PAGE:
David Lennon David Lennon has been a staff writer for

David Lennon is an award-winning columnist and author who has been a staff writer at Newsday since 1991.

PHILADELPHIA - The crazy thing about Michael Conforto's meteoric rise to the majors, and success during the past month, is not that he was promoted from Double-A Binghamton as a Hail Mary strategy to revive the Mets' moribund offense.

It's the fact that he began this season at Class A St. Lucie.

"You just don't see that type of jump," David Wright said before last night's 9-5 win over the Phillies in 13 innings. "Because you don't see that type of maturity. You can tell he's got that confidence, but he's not cocky. And he's going to get better and better. He's the real deal."

Wright, 32, could have been talking about himself from a decade ago, as Conforto might be the Mets' best all-around hitter since the captain arrived in 2004. The difference? While it took Wright two years to make his first playoff appearance, Conforto, 22, is practically assured of making this postseason roster only months after his call-up.

Conforto, who went 2-for-7 with a double, had an RBI single during the Mets' four-run rally in the 13th. That raised his batting average to .273. He has an .854 OPS, and in the last 11 games, he's hitting .351 (13-for-37) with five doubles and two homers. He also reached into the stands to grab Freddy Galvis' foul pop for the first out of the 12th inning.

It wasn't all that long ago that we were debating the merits of having Conforto hop over Triple-A en route to Flushing. In hindsight, that argument looks ridiculous.

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The Mets knew Conforto was a hitting prodigy. But as Wright touched on, the most impressive aspect of Conforto's development is how he has handled himself. Despite the pressure that comes with being the Next Big Thing in New York, he hasn't flinched.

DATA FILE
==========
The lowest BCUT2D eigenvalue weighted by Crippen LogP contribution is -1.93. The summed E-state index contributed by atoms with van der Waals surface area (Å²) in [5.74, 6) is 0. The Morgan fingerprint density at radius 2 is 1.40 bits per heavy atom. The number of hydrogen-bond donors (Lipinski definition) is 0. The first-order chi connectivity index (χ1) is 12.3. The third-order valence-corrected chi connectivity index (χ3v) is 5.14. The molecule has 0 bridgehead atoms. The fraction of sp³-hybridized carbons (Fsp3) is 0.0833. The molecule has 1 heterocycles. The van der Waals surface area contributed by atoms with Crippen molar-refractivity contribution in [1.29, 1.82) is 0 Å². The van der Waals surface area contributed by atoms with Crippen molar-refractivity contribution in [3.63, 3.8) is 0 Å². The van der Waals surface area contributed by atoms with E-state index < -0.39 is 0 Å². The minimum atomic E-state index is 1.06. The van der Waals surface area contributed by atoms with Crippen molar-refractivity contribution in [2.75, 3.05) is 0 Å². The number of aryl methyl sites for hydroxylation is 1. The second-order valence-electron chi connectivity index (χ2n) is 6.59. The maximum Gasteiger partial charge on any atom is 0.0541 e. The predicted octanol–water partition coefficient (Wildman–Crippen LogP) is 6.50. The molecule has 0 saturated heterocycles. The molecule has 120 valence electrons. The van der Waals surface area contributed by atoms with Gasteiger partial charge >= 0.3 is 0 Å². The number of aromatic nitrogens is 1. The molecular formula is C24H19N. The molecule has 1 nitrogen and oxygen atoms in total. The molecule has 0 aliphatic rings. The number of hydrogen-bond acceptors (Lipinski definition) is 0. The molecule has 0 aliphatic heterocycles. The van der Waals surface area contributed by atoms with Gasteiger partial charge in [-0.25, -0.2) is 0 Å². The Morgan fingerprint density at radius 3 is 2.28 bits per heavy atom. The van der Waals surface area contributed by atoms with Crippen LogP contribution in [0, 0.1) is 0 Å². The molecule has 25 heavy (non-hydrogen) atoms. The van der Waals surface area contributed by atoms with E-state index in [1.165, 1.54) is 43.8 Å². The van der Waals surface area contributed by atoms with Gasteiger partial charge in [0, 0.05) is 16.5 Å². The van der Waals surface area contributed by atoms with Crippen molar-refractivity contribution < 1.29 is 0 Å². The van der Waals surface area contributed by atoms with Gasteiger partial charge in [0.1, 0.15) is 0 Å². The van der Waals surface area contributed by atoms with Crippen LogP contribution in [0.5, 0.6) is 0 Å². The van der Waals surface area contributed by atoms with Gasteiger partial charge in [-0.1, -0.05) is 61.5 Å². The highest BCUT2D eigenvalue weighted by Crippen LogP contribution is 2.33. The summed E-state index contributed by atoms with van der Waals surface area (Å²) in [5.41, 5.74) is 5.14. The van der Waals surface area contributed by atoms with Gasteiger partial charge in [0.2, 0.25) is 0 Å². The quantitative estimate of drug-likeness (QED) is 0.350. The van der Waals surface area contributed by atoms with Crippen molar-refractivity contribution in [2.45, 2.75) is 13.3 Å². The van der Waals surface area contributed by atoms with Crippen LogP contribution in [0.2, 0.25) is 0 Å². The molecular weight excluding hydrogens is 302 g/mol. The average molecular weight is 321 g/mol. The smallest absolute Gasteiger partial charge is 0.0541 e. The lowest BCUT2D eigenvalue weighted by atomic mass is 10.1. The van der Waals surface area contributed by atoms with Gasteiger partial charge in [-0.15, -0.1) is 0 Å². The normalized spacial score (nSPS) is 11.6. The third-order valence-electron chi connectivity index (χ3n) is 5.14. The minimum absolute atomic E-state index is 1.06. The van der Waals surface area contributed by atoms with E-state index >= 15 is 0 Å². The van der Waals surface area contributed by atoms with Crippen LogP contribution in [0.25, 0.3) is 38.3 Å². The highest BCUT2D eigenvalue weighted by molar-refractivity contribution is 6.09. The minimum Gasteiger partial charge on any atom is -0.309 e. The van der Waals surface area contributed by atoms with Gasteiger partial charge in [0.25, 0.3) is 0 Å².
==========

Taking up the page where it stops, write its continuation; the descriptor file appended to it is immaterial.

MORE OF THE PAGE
"I wouldn't say I was uncomfortable the first few games," Conforto said. "But there was definitely a period of adjustment that needed to be made."

In the past few weeks, Conforto has been bombarded by more data than he'd ever laid eyes on before -- endless video, heat maps, percentages and tendencies for every upcoming pitcher. He said he likes to study video to familiarize himself with a pitcher's release point and maybe check out the heat maps to isolate what he might get in certain counts. Beyond that, he doesn't want too much data clogging his brain while in the batter's box.

"I had advice from people not to overwhelm yourself with that stuff," Conforto said. "Try to keep it the same as you were doing in the minor leagues. Same sport. There's just a little bit more information available here."

Knowing that, hitting coach Kevin Long and assistant Pat Roessler provide whatever stats they have, answer any questions about how a pitcher might attack him and tell Conforto to trust his ability. That basic formula has worked pretty well, mainly because he already possesses the most critical tool for an elite hitter.

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"His No. 1 asset is his strike-zone discipline," Long said. "He's really good at controlling the strike zone. There's a lot of talent in there. And there's a lot of talent that's still going to come out."

In the meantime, Conforto has played in 25 of the 30 games since he was promoted July 24, and the Mets are 22-8 during that stretch. But Conforto was never supposed to be an extended fix. At best, Sandy Alderson figured he might inject some youthful energy in place of the injured Michael Cuddyer. Get a taste of the major-league experience, maybe spend some time with the Mets before a deadline trade and return to the majors in September.

Instead, the Mets have deployed Conforto on a regular basis as a dangerous No. 7 hitter. And there's a good chance -- if the Mets stay on this playoff track -- that Conforto will be the starting leftfielder against Zack Greinke in Game 1 of the Division Series.

"He's performed well on the field, he's fit in the clubhouse, he's handled the media and public scrutiny," Alderson said. "One of the things we said at the outset was that we were confident in his approach to hitting. And he stuck with that approach."

As calculated risks go, Conforto turned out to be not much of one at all.